On December 17, 2014, we deployed two free-falling instrument platforms, designated Deep Sound Mk. II and Deep Sound Mk. III, into the Challenger Deep within about 25 minutes of one another. Each had a CTD profiler and multiple hydrophones on board, with system electronics contained in a 38 cm Vitrovex glass sphere pressure housing (Barclay and Buckingham, 2009). At a nominal depth of 9,000 m, during its descent to the bottom, the spherical pressure housing on Deep Sound Mk. III imploded, creating a highly energetic shock wave that reflected multiple times from the sea surface and the seafloor. The direct-path shock wave and several of the multi-path reflections were detected by the surviving instrument, Deep Sound Mk. II. The shock wave itself saturated the receivers on Deep Sound Mk. II and, consequentially, was unusable as a timing reference, but the arrivals of the multiply reflected impulses, which were much less energetic, provided accurate time-of-flight data for the full water column. When combined with the sound speed profile, obtained concurrently from the CTD on Deep Sound Mk. II, the multiple reflections provided the information necessary for estimating the depth of the Challenger Deep at the measurement site.
Deep Sound Mk. II and Mk. III
The Deep Sound instrument platforms (Figure 2) are deep-diving, autonomous profilers designed to descend under gravity until a pre-programmed condition is met, for instance, a pre-set depth, an elapsed time, or a minimum battery charge, at which point an iron drop weight is released, allowing the system to ascend to the surface under buoyancy, with a speed of 0.56 m s–1 in both directions. At the time of the R/V Falkor cruise in December 2014, the first of the Deep Sound systems, Mk. I, had been retired from service, but the remaining two, Mk. II and Mk. III, were both operational. The Vitrovex glass sphere installed on Mk. II was pressure rated to 9,000 m and that on Mk. III was specified to 11,000 m. Both systems had previously made successful descents to a depth of about 9,000 m (Barclay and Buckingham, 2014). In all three Deep Sound platforms, the control and data acquisition electronics, a bank of lithium-ion batteries, and the power management system are contained within the Vitrovex glass sphere, and a skeletal frame of titanium and high-density polyethylene (HDPE) provides an external structure on which various sensors, including hydrophones, could be mounted.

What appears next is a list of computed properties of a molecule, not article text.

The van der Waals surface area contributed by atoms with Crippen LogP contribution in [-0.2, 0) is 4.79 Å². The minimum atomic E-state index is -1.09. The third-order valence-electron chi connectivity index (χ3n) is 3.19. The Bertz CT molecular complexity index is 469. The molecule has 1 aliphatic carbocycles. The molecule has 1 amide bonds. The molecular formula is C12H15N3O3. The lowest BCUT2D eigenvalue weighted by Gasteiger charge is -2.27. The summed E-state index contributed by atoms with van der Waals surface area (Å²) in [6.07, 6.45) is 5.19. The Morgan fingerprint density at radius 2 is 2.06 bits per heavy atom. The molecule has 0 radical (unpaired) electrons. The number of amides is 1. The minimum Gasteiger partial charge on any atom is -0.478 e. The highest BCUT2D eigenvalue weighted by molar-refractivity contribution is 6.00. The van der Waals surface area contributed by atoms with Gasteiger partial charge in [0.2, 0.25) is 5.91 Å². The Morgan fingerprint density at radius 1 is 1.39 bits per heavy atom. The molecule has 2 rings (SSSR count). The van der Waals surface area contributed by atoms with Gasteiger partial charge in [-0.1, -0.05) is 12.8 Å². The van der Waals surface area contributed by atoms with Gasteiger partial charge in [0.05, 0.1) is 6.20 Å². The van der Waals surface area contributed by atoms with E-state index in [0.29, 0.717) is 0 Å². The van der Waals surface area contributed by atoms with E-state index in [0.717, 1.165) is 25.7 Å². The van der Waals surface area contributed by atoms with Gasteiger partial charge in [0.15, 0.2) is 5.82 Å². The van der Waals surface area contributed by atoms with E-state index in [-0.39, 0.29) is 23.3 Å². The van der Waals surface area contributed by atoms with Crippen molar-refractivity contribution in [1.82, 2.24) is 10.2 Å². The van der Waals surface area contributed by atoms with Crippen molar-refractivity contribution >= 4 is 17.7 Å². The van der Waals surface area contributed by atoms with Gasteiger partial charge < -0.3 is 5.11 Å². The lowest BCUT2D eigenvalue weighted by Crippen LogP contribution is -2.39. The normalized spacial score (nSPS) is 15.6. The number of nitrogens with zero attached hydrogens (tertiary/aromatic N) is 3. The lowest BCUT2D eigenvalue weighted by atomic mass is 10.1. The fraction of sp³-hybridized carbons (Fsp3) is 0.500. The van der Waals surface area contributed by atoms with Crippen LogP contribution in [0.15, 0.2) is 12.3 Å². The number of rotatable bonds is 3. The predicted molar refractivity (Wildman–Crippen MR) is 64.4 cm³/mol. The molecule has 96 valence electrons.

Figure 2. Schematic of Deep Sound Mk. III showing four hydrophone channels (not in operational configuration), three recovery antennas (LED, RF, GPS), and the CTD/SVX module. > High res figure
Ch X = Hydrophone channel number X
CPU = Central processing unit
CTD/SVX = CTD/sound velocity meter
GPS = Global Positioning System
HDPE = High-density polyethylene
DAQ = Data acquisition unit
INS = Inertial navigation system
LED = Light emitting diode
Li-ion = Lithium-ion batteries
RF = Radio frequency transponder
SS = Solid state
TB = Terabyte
During the deployment over the Challenger Deep, both platforms were carrying four HTI-99-DY (High Tech Inc.) hydrophones configured as an “L”-shaped array mounted outside the motion-induced turbulence of the main instrument package. Two of the sensors were aligned in the horizontal and three in the vertical (one was common to the two configurations). The acoustic bandwidth of the sensors is 5 Hz to 30 kHz. The hydrophones were connected through bulkheads in the spheres to the data acquisition system, which recorded continuous pressure time series simultaneously on the four channels at a sampling rate of 204.8 kHz per channel and a dynamic range of 24 bits and a sea state zero sensitivity of –157 dB re: 1V/µ Pa.
Mk. II had an externally mounted CTD (FSI Standard 2'' MCTD) for collecting water-property data, which allowed computing of the sound speed profile throughout the water column from a standard algorithm (see Sound Speed section below). Mk. III was carrying an integrated CTD and a sing-around sound velocity meter (Valeport MIDAS SVX2). The SVX2, in addition to the water properties from the CTD, provided a direct measure of the local sound speed. Both Mk. II and Mk. III carried surface activated satellite, radio frequency, and high-intensity strobe-light beacons to facilitate recovery. On a previous expedition, both instruments had descended to the bottom of the Tonga Trench to a depth in excess of 8,500 m and returned intact. More detail on their design and hardware specifications can be found in Barclay and Buckingham (2009, 2014).
Deployment and Implosion